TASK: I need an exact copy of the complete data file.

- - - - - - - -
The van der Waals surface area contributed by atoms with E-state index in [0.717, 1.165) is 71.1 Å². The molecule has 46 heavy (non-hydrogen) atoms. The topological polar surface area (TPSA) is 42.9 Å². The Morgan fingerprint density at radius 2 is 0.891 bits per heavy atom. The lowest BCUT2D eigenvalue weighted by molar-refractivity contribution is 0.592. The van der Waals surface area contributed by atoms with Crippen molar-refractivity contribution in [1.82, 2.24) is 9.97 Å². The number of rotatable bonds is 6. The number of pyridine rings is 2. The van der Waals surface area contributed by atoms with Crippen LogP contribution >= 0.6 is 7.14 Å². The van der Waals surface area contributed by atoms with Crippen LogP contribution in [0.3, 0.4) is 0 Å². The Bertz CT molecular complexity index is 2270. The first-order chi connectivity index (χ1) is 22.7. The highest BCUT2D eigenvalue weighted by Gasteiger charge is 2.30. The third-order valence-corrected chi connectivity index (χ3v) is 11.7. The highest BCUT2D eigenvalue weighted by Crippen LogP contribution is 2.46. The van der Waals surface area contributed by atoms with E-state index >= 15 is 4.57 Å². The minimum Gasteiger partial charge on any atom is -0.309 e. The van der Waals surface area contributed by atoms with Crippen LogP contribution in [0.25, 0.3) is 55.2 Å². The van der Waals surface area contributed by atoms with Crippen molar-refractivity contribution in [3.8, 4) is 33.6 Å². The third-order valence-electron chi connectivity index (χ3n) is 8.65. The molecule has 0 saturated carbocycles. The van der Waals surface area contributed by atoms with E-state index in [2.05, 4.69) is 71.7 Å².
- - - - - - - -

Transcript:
The van der Waals surface area contributed by atoms with E-state index in [0.717, 1.165) is 71.1 Å². The molecule has 46 heavy (non-hydrogen) atoms. The topological polar surface area (TPSA) is 42.9 Å². The Morgan fingerprint density at radius 2 is 0.891 bits per heavy atom. The lowest BCUT2D eigenvalue weighted by molar-refractivity contribution is 0.592. The van der Waals surface area contributed by atoms with Crippen molar-refractivity contribution in [1.82, 2.24) is 9.97 Å². The number of rotatable bonds is 6. The number of pyridine rings is 2. The van der Waals surface area contributed by atoms with Crippen LogP contribution >= 0.6 is 7.14 Å². The van der Waals surface area contributed by atoms with Crippen LogP contribution in [0.3, 0.4) is 0 Å². The Bertz CT molecular complexity index is 2270. The first-order chi connectivity index (χ1) is 22.7. The highest BCUT2D eigenvalue weighted by Gasteiger charge is 2.30. The third-order valence-corrected chi connectivity index (χ3v) is 11.7. The highest BCUT2D eigenvalue weighted by Crippen LogP contribution is 2.46. The van der Waals surface area contributed by atoms with E-state index >= 15 is 4.57 Å². The minimum Gasteiger partial charge on any atom is -0.309 e. The van der Waals surface area contributed by atoms with Crippen LogP contribution in [0.25, 0.3) is 55.2 Å². The van der Waals surface area contributed by atoms with Crippen molar-refractivity contribution in [3.8, 4) is 33.6 Å². The third-order valence-electron chi connectivity index (χ3n) is 8.65. The molecule has 0 saturated carbocycles. The van der Waals surface area contributed by atoms with E-state index in [2.05, 4.69) is 71.7 Å².